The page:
Tuesday, 29 September 2015
Nobody likes an outage. Over the last twenty years, the Internet has gone from something that almost nobody knew about to something almost everybody relies on every day for business operations. As a provider of virtual hosting, cloud hosting of virtual machines, email, DNS and related services, 111 Web Studio knows about this subject first hand. And, although cloud service providers pride themselves in uptime and customer service, outages do happen to all of them regardless of the size or sophistication of the provider. As more and more people rely on cloud services, outages can have a larger impact on business continuity. The list of outages below is from a review of recent headlines.
So what does this mean for a business that counts on cloud services for day-to-day operations? There are a few realities that must be faced. First, the list below shows us that outages aren't new or uncommon. Secondly, while providers learn and improve after each fault, the pace of change of technology suggests that outages will never go away completely. Lastly, the size of the provider won't protect you from outages. So the bottom line is that risks are there and businesses must face this reality and decide what, if anything to do about it. Options range from full redundancy to backup for disaster recovery to doing nothing.
Full redundancy may not be possible if you use a particular SaaS online service because there is only one provider. If you have your own cloud server, however, you can consider whether the cost of a second live location with automatic failover is worth the expense. This is a complex and costly solution and there is always some surprise that can cause a failure somewhere along the way, so even it may not be a totally foolproof solution. However, despite the cost, it is the most reliable of the options available.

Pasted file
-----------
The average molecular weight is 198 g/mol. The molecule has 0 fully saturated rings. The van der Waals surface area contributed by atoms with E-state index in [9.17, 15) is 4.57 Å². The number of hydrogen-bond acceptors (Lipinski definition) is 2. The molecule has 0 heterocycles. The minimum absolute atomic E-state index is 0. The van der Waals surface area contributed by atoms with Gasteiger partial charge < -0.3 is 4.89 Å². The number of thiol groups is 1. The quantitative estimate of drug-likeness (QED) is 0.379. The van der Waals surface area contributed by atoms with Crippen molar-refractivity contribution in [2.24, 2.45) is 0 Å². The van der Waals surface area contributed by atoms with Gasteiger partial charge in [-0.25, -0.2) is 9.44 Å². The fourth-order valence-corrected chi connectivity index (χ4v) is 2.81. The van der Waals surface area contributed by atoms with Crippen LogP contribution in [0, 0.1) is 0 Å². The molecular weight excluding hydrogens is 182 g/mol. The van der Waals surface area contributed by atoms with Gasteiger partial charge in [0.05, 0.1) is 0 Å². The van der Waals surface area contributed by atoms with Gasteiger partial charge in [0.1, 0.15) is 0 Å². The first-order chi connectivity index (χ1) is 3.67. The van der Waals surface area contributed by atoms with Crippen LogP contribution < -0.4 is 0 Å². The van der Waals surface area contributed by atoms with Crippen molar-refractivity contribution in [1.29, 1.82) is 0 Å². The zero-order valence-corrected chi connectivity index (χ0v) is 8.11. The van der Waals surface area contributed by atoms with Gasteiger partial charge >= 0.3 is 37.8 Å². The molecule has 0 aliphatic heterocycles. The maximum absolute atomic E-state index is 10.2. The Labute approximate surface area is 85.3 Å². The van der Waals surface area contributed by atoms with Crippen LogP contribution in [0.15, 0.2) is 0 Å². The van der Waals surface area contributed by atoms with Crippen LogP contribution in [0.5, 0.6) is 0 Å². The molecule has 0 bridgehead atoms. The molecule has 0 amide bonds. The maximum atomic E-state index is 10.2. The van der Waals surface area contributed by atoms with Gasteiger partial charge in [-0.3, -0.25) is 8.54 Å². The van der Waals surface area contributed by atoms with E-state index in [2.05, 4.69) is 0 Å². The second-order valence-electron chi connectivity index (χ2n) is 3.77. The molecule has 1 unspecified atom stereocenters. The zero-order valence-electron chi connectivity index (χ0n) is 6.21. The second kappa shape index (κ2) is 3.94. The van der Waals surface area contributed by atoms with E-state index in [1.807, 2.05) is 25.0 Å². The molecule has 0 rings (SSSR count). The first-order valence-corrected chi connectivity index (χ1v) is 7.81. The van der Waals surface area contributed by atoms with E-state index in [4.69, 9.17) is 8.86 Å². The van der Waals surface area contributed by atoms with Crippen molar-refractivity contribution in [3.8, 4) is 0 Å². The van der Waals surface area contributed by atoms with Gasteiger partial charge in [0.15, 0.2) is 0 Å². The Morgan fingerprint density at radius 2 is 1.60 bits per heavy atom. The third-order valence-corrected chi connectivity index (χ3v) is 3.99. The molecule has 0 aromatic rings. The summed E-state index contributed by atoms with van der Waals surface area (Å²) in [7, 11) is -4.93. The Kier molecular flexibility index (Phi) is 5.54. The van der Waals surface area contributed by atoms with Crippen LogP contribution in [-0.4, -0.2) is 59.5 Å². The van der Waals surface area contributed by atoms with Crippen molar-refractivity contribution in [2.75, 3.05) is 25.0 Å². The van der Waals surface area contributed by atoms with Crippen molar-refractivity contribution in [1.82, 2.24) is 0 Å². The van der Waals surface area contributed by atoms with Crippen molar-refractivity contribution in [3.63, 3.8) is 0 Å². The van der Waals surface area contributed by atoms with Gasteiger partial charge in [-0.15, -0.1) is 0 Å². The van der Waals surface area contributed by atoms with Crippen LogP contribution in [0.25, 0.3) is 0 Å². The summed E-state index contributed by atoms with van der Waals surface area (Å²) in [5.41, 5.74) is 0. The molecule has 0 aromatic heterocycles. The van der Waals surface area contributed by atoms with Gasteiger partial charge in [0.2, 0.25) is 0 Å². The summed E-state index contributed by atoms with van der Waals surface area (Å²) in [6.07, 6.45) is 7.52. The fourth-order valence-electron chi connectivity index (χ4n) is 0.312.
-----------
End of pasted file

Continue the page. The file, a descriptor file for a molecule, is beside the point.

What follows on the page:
Backup for Disaster Recovery
Having a backup for disaster recovery is another option. There are several ways to go here. If your primary is local, the backup can be in the cloud or if your primary is in the cloud, it can be local or at a second cloud provider. Frequency of backing up will depend on the frequency of changes you make and turnover of your data. Then when a failure happens, you can decide if the time required to flip the switch and potential loss of data not yet backed up is worth moving to the failover systems.
Accepting & Planning For Outages
Lastly, you can build in outages as an unlikely but expected occurrence. As time goes on, cloud service providers do improve services and each new outage teaches a needed lesson, so doing nothing and just taking the hit when it happens is certainly a reasonable option. Depending on your business, you may even be able to mitigate reliance on 100% uptime in the cloud by using it for data storage and local hardware for processing.
Regardless of which one is right for you, facing reality and knowing your options are important first steps in understanding business continuity and making the right decision for you. If you would like to discuss these options in more detail, please call us at 877.397.7605 or contact 111 Web Studio.
Recent Outage List
9/28 - Facebook disappears for two hours, the second outage in a week
Posted on 09/29/2015 10:18 AM by Customer Service
No comments yet.
To our valued customers, Around 2:00 AM on November 6, 2017 our operations team discovered a failed...
111 Web Studio is pleased to announce that we can now perform formal technology assessments for non-profit...
Do you sell products or services on your website? Then this is for you. Have you ever been looking...
Do you need to show progress of a fund drive and create a buzz amongst your donors? 111 Web Studio has...
Have you searched on Google today? The answer is almost certainly YES. Google now handles about...